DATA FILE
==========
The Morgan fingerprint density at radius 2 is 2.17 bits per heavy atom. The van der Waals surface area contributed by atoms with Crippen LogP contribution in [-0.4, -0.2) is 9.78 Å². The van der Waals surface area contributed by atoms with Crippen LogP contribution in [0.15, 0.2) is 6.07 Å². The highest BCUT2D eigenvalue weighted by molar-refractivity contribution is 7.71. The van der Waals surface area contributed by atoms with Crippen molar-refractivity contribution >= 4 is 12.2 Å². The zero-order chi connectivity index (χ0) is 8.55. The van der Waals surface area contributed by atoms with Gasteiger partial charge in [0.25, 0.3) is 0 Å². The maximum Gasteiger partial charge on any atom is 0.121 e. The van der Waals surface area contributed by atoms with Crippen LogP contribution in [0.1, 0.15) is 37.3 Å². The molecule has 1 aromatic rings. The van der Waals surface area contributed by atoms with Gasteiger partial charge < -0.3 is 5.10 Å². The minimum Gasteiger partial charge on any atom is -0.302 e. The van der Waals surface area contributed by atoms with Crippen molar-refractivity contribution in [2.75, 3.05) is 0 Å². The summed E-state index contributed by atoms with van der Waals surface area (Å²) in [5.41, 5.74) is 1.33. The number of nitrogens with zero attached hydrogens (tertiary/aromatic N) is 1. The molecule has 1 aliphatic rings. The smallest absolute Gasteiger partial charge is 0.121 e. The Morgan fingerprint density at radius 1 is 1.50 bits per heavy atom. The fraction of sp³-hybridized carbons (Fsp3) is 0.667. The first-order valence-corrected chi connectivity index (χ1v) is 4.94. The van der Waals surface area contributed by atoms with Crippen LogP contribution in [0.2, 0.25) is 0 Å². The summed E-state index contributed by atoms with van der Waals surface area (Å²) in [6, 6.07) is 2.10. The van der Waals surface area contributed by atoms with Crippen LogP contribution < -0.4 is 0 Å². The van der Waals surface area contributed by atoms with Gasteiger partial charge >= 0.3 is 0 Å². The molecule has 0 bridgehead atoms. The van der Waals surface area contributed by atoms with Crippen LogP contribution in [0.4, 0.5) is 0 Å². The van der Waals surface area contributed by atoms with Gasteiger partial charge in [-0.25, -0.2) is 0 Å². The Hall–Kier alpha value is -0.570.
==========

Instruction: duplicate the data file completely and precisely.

The Morgan fingerprint density at radius 2 is 2.17 bits per heavy atom. The van der Waals surface area contributed by atoms with Crippen LogP contribution in [-0.4, -0.2) is 9.78 Å². The van der Waals surface area contributed by atoms with Crippen LogP contribution in [0.15, 0.2) is 6.07 Å². The highest BCUT2D eigenvalue weighted by molar-refractivity contribution is 7.71. The van der Waals surface area contributed by atoms with Crippen molar-refractivity contribution >= 4 is 12.2 Å². The zero-order chi connectivity index (χ0) is 8.55. The van der Waals surface area contributed by atoms with Gasteiger partial charge in [0.25, 0.3) is 0 Å². The maximum Gasteiger partial charge on any atom is 0.121 e. The van der Waals surface area contributed by atoms with Crippen LogP contribution in [0.1, 0.15) is 37.3 Å². The molecule has 1 aromatic rings. The van der Waals surface area contributed by atoms with Gasteiger partial charge < -0.3 is 5.10 Å². The minimum Gasteiger partial charge on any atom is -0.302 e. The van der Waals surface area contributed by atoms with Crippen molar-refractivity contribution in [2.75, 3.05) is 0 Å². The summed E-state index contributed by atoms with van der Waals surface area (Å²) in [5.41, 5.74) is 1.33. The number of nitrogens with zero attached hydrogens (tertiary/aromatic N) is 1. The molecule has 1 aliphatic rings. The smallest absolute Gasteiger partial charge is 0.121 e. The Morgan fingerprint density at radius 1 is 1.50 bits per heavy atom. The fraction of sp³-hybridized carbons (Fsp3) is 0.667. The first-order valence-corrected chi connectivity index (χ1v) is 4.94. The van der Waals surface area contributed by atoms with Crippen LogP contribution in [0.2, 0.25) is 0 Å². The summed E-state index contributed by atoms with van der Waals surface area (Å²) in [6, 6.07) is 2.10. The van der Waals surface area contributed by atoms with Crippen LogP contribution < -0.4 is 0 Å². The van der Waals surface area contributed by atoms with Gasteiger partial charge >= 0.3 is 0 Å². The molecule has 0 bridgehead atoms. The van der Waals surface area contributed by atoms with Crippen LogP contribution in [0.4, 0.5) is 0 Å². The van der Waals surface area contributed by atoms with Gasteiger partial charge in [-0.25, -0.2) is 0 Å². The Hall–Kier alpha value is -0.570.